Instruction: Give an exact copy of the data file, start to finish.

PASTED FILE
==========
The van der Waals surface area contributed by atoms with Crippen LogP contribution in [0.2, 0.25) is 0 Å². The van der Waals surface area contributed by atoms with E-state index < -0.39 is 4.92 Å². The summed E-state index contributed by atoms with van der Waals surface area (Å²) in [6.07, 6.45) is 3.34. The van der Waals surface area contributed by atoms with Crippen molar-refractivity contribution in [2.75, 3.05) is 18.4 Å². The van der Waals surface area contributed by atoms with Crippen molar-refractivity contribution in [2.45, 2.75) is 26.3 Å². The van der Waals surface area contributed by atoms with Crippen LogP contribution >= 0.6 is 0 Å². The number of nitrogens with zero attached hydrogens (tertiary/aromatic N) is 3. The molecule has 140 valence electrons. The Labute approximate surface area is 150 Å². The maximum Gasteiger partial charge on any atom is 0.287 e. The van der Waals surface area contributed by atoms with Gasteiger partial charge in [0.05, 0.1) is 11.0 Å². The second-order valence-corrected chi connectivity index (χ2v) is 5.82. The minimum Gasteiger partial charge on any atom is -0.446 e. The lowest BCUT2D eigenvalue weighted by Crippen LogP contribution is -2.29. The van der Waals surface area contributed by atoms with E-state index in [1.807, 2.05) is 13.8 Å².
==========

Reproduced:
The van der Waals surface area contributed by atoms with Crippen LogP contribution in [0.2, 0.25) is 0 Å². The van der Waals surface area contributed by atoms with E-state index < -0.39 is 4.92 Å². The summed E-state index contributed by atoms with van der Waals surface area (Å²) in [6.07, 6.45) is 3.34. The van der Waals surface area contributed by atoms with Crippen molar-refractivity contribution in [2.75, 3.05) is 18.4 Å². The van der Waals surface area contributed by atoms with Crippen molar-refractivity contribution in [2.45, 2.75) is 26.3 Å². The van der Waals surface area contributed by atoms with Crippen LogP contribution >= 0.6 is 0 Å². The number of nitrogens with zero attached hydrogens (tertiary/aromatic N) is 3. The molecule has 140 valence electrons. The Labute approximate surface area is 150 Å². The maximum Gasteiger partial charge on any atom is 0.287 e. The van der Waals surface area contributed by atoms with Gasteiger partial charge in [0.05, 0.1) is 11.0 Å². The second-order valence-corrected chi connectivity index (χ2v) is 5.82. The minimum Gasteiger partial charge on any atom is -0.446 e. The lowest BCUT2D eigenvalue weighted by Crippen LogP contribution is -2.29. The van der Waals surface area contributed by atoms with E-state index in [1.807, 2.05) is 13.8 Å².